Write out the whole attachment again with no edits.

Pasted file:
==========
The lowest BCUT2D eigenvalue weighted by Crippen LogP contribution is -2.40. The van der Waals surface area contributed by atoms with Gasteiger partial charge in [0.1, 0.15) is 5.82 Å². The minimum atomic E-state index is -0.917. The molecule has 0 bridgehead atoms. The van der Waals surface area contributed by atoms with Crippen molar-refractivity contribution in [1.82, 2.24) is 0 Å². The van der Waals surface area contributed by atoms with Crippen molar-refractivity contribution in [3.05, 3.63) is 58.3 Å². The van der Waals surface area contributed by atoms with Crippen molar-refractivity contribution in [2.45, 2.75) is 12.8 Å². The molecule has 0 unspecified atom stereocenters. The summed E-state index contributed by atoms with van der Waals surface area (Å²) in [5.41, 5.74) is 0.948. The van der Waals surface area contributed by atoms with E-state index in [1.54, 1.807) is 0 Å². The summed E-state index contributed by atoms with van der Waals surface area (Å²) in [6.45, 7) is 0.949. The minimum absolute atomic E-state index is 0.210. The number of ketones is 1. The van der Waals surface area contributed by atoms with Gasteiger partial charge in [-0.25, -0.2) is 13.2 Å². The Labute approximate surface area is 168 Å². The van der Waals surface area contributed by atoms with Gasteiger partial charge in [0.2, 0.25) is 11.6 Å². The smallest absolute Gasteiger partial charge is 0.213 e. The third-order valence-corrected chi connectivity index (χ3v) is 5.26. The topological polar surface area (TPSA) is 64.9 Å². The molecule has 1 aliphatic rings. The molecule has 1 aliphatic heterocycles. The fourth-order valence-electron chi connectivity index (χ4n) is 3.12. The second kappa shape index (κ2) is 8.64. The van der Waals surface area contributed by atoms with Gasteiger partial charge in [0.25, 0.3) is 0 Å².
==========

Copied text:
The lowest BCUT2D eigenvalue weighted by Crippen LogP contribution is -2.40. The van der Waals surface area contributed by atoms with Gasteiger partial charge in [0.1, 0.15) is 5.82 Å². The minimum atomic E-state index is -0.917. The molecule has 0 bridgehead atoms. The van der Waals surface area contributed by atoms with Crippen molar-refractivity contribution in [1.82, 2.24) is 0 Å². The van der Waals surface area contributed by atoms with Crippen molar-refractivity contribution in [3.05, 3.63) is 58.3 Å². The van der Waals surface area contributed by atoms with Crippen molar-refractivity contribution in [2.45, 2.75) is 12.8 Å². The molecule has 0 unspecified atom stereocenters. The summed E-state index contributed by atoms with van der Waals surface area (Å²) in [5.41, 5.74) is 0.948. The van der Waals surface area contributed by atoms with E-state index in [1.54, 1.807) is 0 Å². The summed E-state index contributed by atoms with van der Waals surface area (Å²) in [6.45, 7) is 0.949. The minimum absolute atomic E-state index is 0.210. The number of ketones is 1. The van der Waals surface area contributed by atoms with Gasteiger partial charge in [-0.25, -0.2) is 13.2 Å². The Labute approximate surface area is 168 Å². The van der Waals surface area contributed by atoms with Gasteiger partial charge in [0.2, 0.25) is 11.6 Å². The smallest absolute Gasteiger partial charge is 0.213 e. The third-order valence-corrected chi connectivity index (χ3v) is 5.26. The topological polar surface area (TPSA) is 64.9 Å². The molecule has 1 aliphatic rings. The molecule has 1 aliphatic heterocycles. The fourth-order valence-electron chi connectivity index (χ4n) is 3.12. The second kappa shape index (κ2) is 8.64. The van der Waals surface area contributed by atoms with Gasteiger partial charge in [0.25, 0.3) is 0 Å².